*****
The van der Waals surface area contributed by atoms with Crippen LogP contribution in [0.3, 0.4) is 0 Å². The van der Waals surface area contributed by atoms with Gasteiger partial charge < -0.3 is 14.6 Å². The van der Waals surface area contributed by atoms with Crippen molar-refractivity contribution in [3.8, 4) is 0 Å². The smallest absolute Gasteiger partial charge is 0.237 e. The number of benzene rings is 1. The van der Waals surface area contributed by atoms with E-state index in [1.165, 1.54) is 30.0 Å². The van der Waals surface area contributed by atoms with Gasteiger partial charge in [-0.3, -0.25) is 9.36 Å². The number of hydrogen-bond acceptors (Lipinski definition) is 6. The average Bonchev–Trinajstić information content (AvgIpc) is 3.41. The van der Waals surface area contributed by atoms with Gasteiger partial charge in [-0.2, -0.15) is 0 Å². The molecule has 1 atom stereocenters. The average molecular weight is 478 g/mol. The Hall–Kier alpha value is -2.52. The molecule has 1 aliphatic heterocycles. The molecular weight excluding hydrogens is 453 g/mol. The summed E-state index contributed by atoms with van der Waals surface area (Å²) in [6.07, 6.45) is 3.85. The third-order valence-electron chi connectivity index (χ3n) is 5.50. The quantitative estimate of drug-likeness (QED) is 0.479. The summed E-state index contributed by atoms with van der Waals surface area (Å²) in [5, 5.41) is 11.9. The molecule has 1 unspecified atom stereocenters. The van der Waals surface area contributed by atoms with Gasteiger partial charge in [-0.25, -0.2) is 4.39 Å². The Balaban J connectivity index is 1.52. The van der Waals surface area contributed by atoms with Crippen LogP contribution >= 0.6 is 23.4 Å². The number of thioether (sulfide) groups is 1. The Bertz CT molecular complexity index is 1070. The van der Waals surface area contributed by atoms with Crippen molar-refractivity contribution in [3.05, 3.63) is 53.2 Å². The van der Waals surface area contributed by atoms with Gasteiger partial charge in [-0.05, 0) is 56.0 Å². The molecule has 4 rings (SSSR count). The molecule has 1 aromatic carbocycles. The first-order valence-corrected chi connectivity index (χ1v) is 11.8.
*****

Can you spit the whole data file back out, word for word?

The van der Waals surface area contributed by atoms with Crippen LogP contribution in [0.3, 0.4) is 0 Å². The van der Waals surface area contributed by atoms with Gasteiger partial charge < -0.3 is 14.6 Å². The van der Waals surface area contributed by atoms with Crippen molar-refractivity contribution in [3.8, 4) is 0 Å². The smallest absolute Gasteiger partial charge is 0.237 e. The number of benzene rings is 1. The van der Waals surface area contributed by atoms with E-state index in [1.165, 1.54) is 30.0 Å². The van der Waals surface area contributed by atoms with Gasteiger partial charge in [-0.3, -0.25) is 9.36 Å². The number of hydrogen-bond acceptors (Lipinski definition) is 6. The average Bonchev–Trinajstić information content (AvgIpc) is 3.41. The van der Waals surface area contributed by atoms with Gasteiger partial charge in [-0.2, -0.15) is 0 Å². The molecule has 1 atom stereocenters. The average molecular weight is 478 g/mol. The Hall–Kier alpha value is -2.52. The molecule has 1 aliphatic heterocycles. The molecular weight excluding hydrogens is 453 g/mol. The summed E-state index contributed by atoms with van der Waals surface area (Å²) in [6.07, 6.45) is 3.85. The third-order valence-electron chi connectivity index (χ3n) is 5.50. The quantitative estimate of drug-likeness (QED) is 0.479. The summed E-state index contributed by atoms with van der Waals surface area (Å²) in [5, 5.41) is 11.9. The molecule has 1 unspecified atom stereocenters. The van der Waals surface area contributed by atoms with Gasteiger partial charge in [-0.25, -0.2) is 4.39 Å². The Balaban J connectivity index is 1.52. The van der Waals surface area contributed by atoms with Crippen LogP contribution >= 0.6 is 23.4 Å². The number of thioether (sulfide) groups is 1. The Bertz CT molecular complexity index is 1070. The van der Waals surface area contributed by atoms with Crippen molar-refractivity contribution in [3.05, 3.63) is 53.2 Å². The van der Waals surface area contributed by atoms with Gasteiger partial charge in [-0.05, 0) is 56.0 Å². The molecule has 4 rings (SSSR count). The molecule has 1 aromatic carbocycles. The first-order valence-corrected chi connectivity index (χ1v) is 11.8.